Good Morning Australia!! - Who's fingerprints are on the missile that killed dozens of young kids? - Lombok is hit by another quakes as the death toll grows - France will reinvestigate the mysterious disappearance of Flight MH370 - And more in your CareerSpot Global News Briefs:

Dozens of people are dead after the Saudi-led, US-backed coalition lobbed a missile at a bus crowded with young children as it traveled in Sadaa in in the rebel-held north.  The Red Cross said most of the more than 50 fatalities were kids under the age of 10, and the extent of injuries to the survivors is shocking and life-altering.  The coalition, which supports Yemen's government, claimed its actions were "legitimate".  "Grotesque, shameful, indignant," is what Jan Egeland of the Norwegian Refugee Council called it in a Twitter post.  Human rights groups in the past accused the government and its allies of bombing civilian markets, schools, hospitals, and residential areas.

Israel fired a barrage of missiles into Gaza in response for rocket attacks. Gaza officials say a pregnant young mother and her one year old daughter were killed, as was a Hamas militant in another strike; several are injured.  Earlier, Israel said it killed three Hamas militants.  Tensions have been high for several months with Palestinians demanding the right to leave the encircled city to return to their ancestral lands, while Hamas has stepped up rocket attacks and taking potshots at troops over the border into Israel.

Another strong quake rocked Lombok, Indonesia amid confusion over the death toll.  This one was a magnitude-5.9 temblor, the third powerful quake in two weeks and enough to knock down walls and structures that were weakened by the earlier quakes.  Various government agencies and local media issued conflicting death tolls ranging from 220 to 381 lives lost.  What we know for sure is that it's bad, and people are in need of water, shelter, and medical care.

Puerto Rico is admitting the death toll from last year's Hurricane Maria was much, much higher than the official number of 64.  But not in an official announcement with an apology:  A line from a draft report to the US Congress says the death toll is more like 1,427.  Also, the US Caribbean territory is waiting to formally revise its count until a George Washington University study on the discrepancy comes in.

US Vice President Mike Pence says the proposed and widely-mocked "Space Force" as proposed by Donald Trump will cost US$8 Billion over five years to get going.  However, the administration says the US doesn't have money for education, job training, preserving the environment, healthcare, et cetera.  The White House wants the space Force to come online by 2020.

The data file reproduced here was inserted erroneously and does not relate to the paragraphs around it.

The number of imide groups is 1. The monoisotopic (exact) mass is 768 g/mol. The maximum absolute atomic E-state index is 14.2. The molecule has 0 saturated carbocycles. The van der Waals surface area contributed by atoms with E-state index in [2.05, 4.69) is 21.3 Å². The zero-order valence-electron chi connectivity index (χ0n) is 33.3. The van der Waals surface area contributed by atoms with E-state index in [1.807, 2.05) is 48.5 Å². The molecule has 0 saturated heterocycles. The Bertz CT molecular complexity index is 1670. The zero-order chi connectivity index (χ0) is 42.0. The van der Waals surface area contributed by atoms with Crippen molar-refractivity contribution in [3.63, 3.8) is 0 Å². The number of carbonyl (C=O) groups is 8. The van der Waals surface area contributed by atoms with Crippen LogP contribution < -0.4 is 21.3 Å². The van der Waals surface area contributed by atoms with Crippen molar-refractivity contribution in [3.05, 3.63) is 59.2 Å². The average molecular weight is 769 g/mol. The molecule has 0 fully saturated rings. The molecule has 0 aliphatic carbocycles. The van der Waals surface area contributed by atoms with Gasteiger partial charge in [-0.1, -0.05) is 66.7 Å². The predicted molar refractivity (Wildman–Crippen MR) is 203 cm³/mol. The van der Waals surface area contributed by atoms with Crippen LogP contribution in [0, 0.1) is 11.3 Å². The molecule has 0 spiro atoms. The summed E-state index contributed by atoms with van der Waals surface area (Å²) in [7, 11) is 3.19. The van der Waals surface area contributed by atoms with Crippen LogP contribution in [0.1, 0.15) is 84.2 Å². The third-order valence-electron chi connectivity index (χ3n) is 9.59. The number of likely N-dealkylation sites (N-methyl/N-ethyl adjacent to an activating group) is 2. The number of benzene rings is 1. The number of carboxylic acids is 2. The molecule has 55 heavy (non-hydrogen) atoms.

Abortions happened in Argentina last week and they'll happen next week, just not legally.  Argentina's Senate failed to approve a bill to legalize Women's Reproductive Rights by a 38-31 vote.  It had been earlier approved by the lower house, and public opinion polling says the majority want the option of safe, legal abortions performed by medical professions up to 14 weeks.  Currently abortion is allowed in Argentina only in cases of rape, or if the mother's health is in danger.  Activists say they will not give up.

France is opening its own investigation into the disappearance of Malaysian Airlines Flight MH370.  Dissatisfied with the Malaysian investigation that ended this month with no conclusion, the French are "starting from scratch".  Of particular interest will be radar "pings" and satellite positioning information.  Four of its citizens were among the 239 passengers and crew on board the plane when it deviated from its Kuala Lumpur-to-Beijing route in 2014, flying off into the Indian Ocean and never to be seen intact again.  Pieces of the Boeing 777-200ER washed up on the French territory of Reunion Island.

The entire board of a major American mega-chuch has stepped down in a sex scandal.  Pastor Bill Hybells of the Chicago-area Willow Creek church is accused by several women of being the grabby sort and of having extra-marital affairs.  The church council quit after admitting it did a lousy job investigating the women's claims and didn't take them seriously enough.  The church is the fifth largest in the US; it has 20,000 members and stadium-sized "churches" to host 2,000 people every Sunday in Chicago's wealthiest suburbs.

A Thai monk accused of leading a jet-set lifestyle has been sentenced to 114-year in prison for an array of fraud-related crimes.  Wiraphon Sukphon is also accused of having sex with a minor, and that verdict is expected in two months.  He was defrocked as soon as the allegations came out, which coincided with a 2013 YouTube video showing him on a private plane enjoying the high life.  Since taking power from the Democratically-elected government, the Thai Junta has cracked down on hucksters who would take advantage of the Buddhist monkhood to line their pockets.

New York City will put a cap on the number of ride-hailing vehicles operating in town.  This comes after complaints from anti-congestion activists who say the 80,000-plus Uber, Lyft, and other vehicles have made the Big Apple's traffic jams even worse, and from traditional cabbies whose livelihoods have been undermined by non-union, unregulated drivers.  Several cabbies have committed suicide, unable to make ends meet.  New York City will now have the power to regulate minimum rates of fares, minimum pay for drivers, and create a new rulebook for app companies.